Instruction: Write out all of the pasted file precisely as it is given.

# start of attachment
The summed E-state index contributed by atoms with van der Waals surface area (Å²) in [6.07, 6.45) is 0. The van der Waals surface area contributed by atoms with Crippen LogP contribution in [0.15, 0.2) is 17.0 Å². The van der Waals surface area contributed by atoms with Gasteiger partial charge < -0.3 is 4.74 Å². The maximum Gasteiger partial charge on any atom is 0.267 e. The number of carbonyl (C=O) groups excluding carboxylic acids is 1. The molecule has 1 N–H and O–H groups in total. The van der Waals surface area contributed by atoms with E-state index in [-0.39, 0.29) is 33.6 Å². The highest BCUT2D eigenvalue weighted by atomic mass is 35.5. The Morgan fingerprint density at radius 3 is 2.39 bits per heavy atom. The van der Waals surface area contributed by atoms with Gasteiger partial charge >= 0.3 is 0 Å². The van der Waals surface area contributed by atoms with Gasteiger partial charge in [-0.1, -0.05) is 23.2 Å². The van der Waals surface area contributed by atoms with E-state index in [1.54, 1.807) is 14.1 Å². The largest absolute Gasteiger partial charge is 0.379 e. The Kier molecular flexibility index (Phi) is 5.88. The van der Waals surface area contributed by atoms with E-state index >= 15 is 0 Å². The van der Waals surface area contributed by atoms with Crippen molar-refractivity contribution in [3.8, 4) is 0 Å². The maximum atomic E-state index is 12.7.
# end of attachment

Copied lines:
The summed E-state index contributed by atoms with van der Waals surface area (Å²) in [6.07, 6.45) is 0. The van der Waals surface area contributed by atoms with Crippen LogP contribution in [0.15, 0.2) is 17.0 Å². The van der Waals surface area contributed by atoms with Gasteiger partial charge < -0.3 is 4.74 Å². The maximum Gasteiger partial charge on any atom is 0.267 e. The number of carbonyl (C=O) groups excluding carboxylic acids is 1. The molecule has 1 N–H and O–H groups in total. The van der Waals surface area contributed by atoms with E-state index in [-0.39, 0.29) is 33.6 Å². The highest BCUT2D eigenvalue weighted by atomic mass is 35.5. The Morgan fingerprint density at radius 3 is 2.39 bits per heavy atom. The van der Waals surface area contributed by atoms with Gasteiger partial charge >= 0.3 is 0 Å². The van der Waals surface area contributed by atoms with Gasteiger partial charge in [-0.1, -0.05) is 23.2 Å². The van der Waals surface area contributed by atoms with E-state index in [1.54, 1.807) is 14.1 Å². The largest absolute Gasteiger partial charge is 0.379 e. The Kier molecular flexibility index (Phi) is 5.88. The van der Waals surface area contributed by atoms with E-state index >= 15 is 0 Å². The van der Waals surface area contributed by atoms with Crippen molar-refractivity contribution in [3.8, 4) is 0 Å². The maximum atomic E-state index is 12.7.